• "Apartment": use any STA, i.e. if the current apartment is STA or NA over STA, use the current STA, otherwise use the host STA (more on this later)
  • "Free": use the MTA
  • "Both": use the current apartment
  • "Neutral": use the NA

For any apartment that doesn't exist, COM creates it if needed.

There are several peculiarities here:

  • To use the main STA, you must not mention any threading model, instead of something more sensible, like "Main"
  • All names except "Neutral" make no sense nowadays:
    • "Apartment" feels like the current apartment, but it's not
    • "Free" feels like free threaded objects, but it's not
    • "Both" makes you think there are only 2 apartment types, but there are 3: STA, MTA and NA
      • Actually, since Windows 8, there's ASTA, a variation of STA that is created for the GUI which, during outgoing calls, discards incoming calls that are not related, thus avoiding a great source of reentrancy bugs
      • You can make a regular STA behave like this with a message filter

The main STA is the first created STA. It only matters for classes with an unspecified threading model.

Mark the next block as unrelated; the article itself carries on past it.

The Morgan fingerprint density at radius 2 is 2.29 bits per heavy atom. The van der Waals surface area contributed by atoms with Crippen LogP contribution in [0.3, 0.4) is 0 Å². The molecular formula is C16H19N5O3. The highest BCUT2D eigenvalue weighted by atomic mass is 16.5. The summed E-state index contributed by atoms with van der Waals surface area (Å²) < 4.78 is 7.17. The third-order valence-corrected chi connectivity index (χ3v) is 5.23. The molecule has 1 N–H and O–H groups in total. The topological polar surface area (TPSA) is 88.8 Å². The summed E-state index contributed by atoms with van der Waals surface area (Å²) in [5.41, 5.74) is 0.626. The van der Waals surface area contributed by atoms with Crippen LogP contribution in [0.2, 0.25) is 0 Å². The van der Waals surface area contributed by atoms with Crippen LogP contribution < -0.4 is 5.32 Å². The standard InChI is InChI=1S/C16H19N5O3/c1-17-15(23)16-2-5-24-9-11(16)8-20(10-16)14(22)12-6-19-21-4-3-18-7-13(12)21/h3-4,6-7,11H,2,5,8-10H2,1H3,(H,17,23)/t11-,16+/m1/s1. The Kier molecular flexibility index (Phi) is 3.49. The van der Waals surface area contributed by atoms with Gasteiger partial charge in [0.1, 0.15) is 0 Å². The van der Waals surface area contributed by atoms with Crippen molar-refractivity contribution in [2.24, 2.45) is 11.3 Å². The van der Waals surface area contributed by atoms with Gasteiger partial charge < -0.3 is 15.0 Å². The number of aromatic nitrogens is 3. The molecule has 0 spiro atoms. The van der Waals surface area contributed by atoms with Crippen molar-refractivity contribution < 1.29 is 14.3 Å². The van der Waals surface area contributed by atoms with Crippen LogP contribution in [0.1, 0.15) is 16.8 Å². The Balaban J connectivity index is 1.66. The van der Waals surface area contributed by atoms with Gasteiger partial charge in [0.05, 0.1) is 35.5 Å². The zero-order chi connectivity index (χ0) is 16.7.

There can be several STAs, but there are at most one MTA and one NA.

While there is an active MTA, any thread not initialized for COM is implicitly in the MTA if it doesn't call CoInitializeEx(NULL, COINIT_MULTITHREADED), but it also doesn't affect the MTA's lifetime at all, meaning the MTA may be destroyed while the thread is using it. Since this is scarcely documented and pretty much unreliable, you shouldn't rely on this.

Implicitly created apartments are called host STA and host MTA. You have no control over them (unless by cheating with CoUninitialize while in that apartment; note: don't actually do this). In fact, if you activate "Apartment" objects outside of an STA or outside of an NA running over an STA, it'll be activated in a host STA. For further confusion, this might also be the main STA if the host STA was the first STA to be initialized.

All COM threads that support host apartments are background threads, so they don't keep your application from exiting.